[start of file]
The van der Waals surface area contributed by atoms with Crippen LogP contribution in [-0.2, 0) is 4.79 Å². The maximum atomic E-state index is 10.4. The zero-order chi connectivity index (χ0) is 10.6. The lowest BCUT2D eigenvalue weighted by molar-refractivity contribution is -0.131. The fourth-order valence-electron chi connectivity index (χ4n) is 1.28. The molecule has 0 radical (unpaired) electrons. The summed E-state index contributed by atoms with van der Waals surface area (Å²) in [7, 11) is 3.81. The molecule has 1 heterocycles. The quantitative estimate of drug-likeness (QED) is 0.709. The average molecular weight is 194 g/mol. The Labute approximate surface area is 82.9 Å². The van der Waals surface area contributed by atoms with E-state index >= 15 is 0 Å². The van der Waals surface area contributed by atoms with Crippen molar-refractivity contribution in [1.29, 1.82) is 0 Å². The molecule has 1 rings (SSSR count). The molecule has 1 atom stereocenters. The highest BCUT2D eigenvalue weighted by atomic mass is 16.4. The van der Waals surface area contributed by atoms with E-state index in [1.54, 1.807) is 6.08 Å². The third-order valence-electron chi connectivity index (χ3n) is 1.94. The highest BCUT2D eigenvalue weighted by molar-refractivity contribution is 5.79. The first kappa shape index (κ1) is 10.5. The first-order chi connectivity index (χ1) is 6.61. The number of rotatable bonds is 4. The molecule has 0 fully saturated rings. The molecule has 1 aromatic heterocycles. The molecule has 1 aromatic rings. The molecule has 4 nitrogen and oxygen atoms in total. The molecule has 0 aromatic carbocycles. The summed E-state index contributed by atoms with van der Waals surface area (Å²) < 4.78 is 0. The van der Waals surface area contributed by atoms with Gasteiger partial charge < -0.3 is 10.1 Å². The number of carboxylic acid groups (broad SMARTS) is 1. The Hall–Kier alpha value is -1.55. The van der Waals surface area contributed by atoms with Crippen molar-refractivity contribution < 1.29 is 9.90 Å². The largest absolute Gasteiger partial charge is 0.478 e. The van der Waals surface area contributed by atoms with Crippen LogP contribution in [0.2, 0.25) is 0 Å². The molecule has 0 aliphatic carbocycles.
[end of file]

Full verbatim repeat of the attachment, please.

The van der Waals surface area contributed by atoms with Crippen LogP contribution in [-0.2, 0) is 4.79 Å². The maximum atomic E-state index is 10.4. The zero-order chi connectivity index (χ0) is 10.6. The lowest BCUT2D eigenvalue weighted by molar-refractivity contribution is -0.131. The fourth-order valence-electron chi connectivity index (χ4n) is 1.28. The molecule has 0 radical (unpaired) electrons. The summed E-state index contributed by atoms with van der Waals surface area (Å²) in [7, 11) is 3.81. The molecule has 1 heterocycles. The quantitative estimate of drug-likeness (QED) is 0.709. The average molecular weight is 194 g/mol. The Labute approximate surface area is 82.9 Å². The van der Waals surface area contributed by atoms with E-state index >= 15 is 0 Å². The van der Waals surface area contributed by atoms with Crippen molar-refractivity contribution in [1.29, 1.82) is 0 Å². The molecule has 1 rings (SSSR count). The molecule has 1 atom stereocenters. The highest BCUT2D eigenvalue weighted by atomic mass is 16.4. The van der Waals surface area contributed by atoms with E-state index in [1.54, 1.807) is 6.08 Å². The third-order valence-electron chi connectivity index (χ3n) is 1.94. The highest BCUT2D eigenvalue weighted by molar-refractivity contribution is 5.79. The first kappa shape index (κ1) is 10.5. The first-order chi connectivity index (χ1) is 6.61. The number of rotatable bonds is 4. The molecule has 0 fully saturated rings. The molecule has 1 aromatic heterocycles. The molecule has 1 aromatic rings. The molecule has 4 nitrogen and oxygen atoms in total. The molecule has 0 aromatic carbocycles. The summed E-state index contributed by atoms with van der Waals surface area (Å²) < 4.78 is 0. The van der Waals surface area contributed by atoms with Gasteiger partial charge < -0.3 is 10.1 Å². The number of carboxylic acid groups (broad SMARTS) is 1. The Hall–Kier alpha value is -1.55. The van der Waals surface area contributed by atoms with Crippen molar-refractivity contribution < 1.29 is 9.90 Å². The largest absolute Gasteiger partial charge is 0.478 e. The van der Waals surface area contributed by atoms with Crippen LogP contribution in [0.2, 0.25) is 0 Å². The molecule has 0 aliphatic carbocycles.